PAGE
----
Making it easier to remember doctors' orders
When my mother was in the hospital recently, I got a closer look than I might have liked at how hard it can be for doctors and patients to communicate.
Patients rarely feel well. They can be stressed out. They can be on medication, as my mom, who's being treated for leukemia, is. It makes her thinking fuzzy. When Mom’s doctors stopped by and she wanted to ask a question, she was often thwarted by her own poor memory – unable to come up with the words she was looking for.
But patients of all kinds, seeing doctors for complaints as mundane as a strep throat to those more complicated, often forget what doctors tell them — from when to follow up to how long to use a medication and so on.
This collective cloudiness can cause an expensive problem for doctors — it requires them to answer the same questions over and over again.
"If I’m going to tell somebody who’s 50 years old, I’m going to cut your head open, and spread your frontal lobes and remove your tumor, you can understand the shock and the emotional reaction that those people have,” said Randall Porter, a neurosurgeon. “Even the most intelligent people come back two four weeks later — I don’t remember a word that you told me."
When his own father got sick, Porter found himself phoning his father's doctor after every appointment.
“As a physician myself I understood how inefficient that was for him,” Porter said, “because he’s basically repeating to me what he already told my dad."
That’s what led Porter to create a service to let doctors use a mobile device to create video recordings of their appointments. The service, which he later dubbed "Medical Memory,” now stores those video files on the cloud for patients to watch later.
Porter said he wanted a more efficient system. Plus, he said, he realized his patients were already recording their appointments.
"Patients ask if they record me with their iPad or their iPhone," he said. "The problem with that is, the recordings aren’t secure. The recordings can be used out of context at a later date. It’s not a good policy."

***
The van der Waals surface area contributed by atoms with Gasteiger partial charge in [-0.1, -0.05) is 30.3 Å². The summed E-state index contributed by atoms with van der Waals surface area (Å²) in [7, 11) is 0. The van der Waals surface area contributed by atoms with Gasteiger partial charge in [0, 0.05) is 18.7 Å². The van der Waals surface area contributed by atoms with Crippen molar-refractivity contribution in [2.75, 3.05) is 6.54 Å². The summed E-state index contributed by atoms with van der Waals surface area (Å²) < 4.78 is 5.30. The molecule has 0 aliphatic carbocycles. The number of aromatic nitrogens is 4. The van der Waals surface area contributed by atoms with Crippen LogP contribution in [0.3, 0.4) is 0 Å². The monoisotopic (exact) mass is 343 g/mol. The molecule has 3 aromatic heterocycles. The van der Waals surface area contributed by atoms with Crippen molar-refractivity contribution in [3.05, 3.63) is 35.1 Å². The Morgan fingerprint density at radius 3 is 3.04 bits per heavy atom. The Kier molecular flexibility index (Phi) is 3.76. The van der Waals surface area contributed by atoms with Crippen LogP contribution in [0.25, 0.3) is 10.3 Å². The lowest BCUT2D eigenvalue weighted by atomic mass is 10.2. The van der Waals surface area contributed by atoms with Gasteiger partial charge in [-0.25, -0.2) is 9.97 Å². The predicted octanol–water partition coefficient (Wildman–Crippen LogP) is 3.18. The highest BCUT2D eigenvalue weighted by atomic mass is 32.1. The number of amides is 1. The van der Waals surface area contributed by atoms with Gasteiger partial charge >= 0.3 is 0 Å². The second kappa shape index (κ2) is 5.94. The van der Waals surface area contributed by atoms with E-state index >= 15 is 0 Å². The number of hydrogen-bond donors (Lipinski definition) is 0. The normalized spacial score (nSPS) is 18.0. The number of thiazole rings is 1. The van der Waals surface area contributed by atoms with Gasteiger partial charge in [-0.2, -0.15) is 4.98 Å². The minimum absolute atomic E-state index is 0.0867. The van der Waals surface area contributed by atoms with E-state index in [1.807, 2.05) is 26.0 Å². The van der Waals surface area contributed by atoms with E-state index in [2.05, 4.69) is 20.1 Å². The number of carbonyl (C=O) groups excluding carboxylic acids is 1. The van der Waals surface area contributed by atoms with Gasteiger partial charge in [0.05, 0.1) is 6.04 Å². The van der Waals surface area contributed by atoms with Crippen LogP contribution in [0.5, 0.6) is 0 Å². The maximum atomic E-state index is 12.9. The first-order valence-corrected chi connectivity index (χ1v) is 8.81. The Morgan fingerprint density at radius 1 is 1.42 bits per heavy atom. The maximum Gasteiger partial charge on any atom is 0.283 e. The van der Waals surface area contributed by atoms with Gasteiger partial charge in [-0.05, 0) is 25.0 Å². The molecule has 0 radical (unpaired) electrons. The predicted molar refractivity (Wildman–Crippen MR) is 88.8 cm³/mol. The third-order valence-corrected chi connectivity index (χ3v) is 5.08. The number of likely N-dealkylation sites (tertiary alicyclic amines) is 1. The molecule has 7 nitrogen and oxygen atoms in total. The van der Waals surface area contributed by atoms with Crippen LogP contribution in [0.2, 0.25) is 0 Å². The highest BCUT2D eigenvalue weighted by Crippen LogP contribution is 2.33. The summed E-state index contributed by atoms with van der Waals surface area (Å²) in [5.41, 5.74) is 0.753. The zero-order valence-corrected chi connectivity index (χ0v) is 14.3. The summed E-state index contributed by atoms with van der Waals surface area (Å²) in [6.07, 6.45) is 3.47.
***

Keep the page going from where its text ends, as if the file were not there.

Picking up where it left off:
Many doctors confirm that informal patient recordings are already happening. But video alone won’t fix the problem of communication between doctors and patients, said Dr. Russ Phillips, director of Harvard Medical School's Center for Primary Care.
“I can, at every visit, tell somebody as my parting suggestion, that they lose weight. And I can tell you that very infrequently will that change anything about what a patient does,” he said.
Phillips said that patients who understand and recall medical instructions perfectly may still not act on them. Instead, he said, doctors need to get patients invested in decision making to boost the chances of following through on something like eating less, quitting cigarettes or losing weight. And, if the problem is a doctor who's too attached to fancy, complicated medical jargon, "then videoing," said Phillips, "is not going to be the solution.”
When it comes to video-taping doctor patient meetings doctors may have another concern as well: more work.
“If there’s video, is that just one more thing that they have to keep on top of," asked Debbie Harrison, assistant director or public policy at the National Business Group on Health. "Does this system lay on top of the current system, or does it replace the current system?"
Harrison, who also practices health care law, said what many doctors may wonder about such a system is not how likely it is to cause a malpractice suit, but instead the logistical details and costs — “How do I log this? How do I go back and look at it? Do I have to hire a transcriptionist if someone else is supposed to be able to scan the notes later?”
But Medical Memory says when practices use its service, follow up calls to doctors go down 25 percent. And when Stanicki, the social worker for my mom's case stopped by her hospital room, he was all for the video-taping of appointments.
Social workers are like the goalies of the hospital world — fielding questions nonstop. About patients retaining the information passed on to them by caregivers he said "people need to ask over and over."
He added, "It’s overwhelming. Medical info is overwhelming.”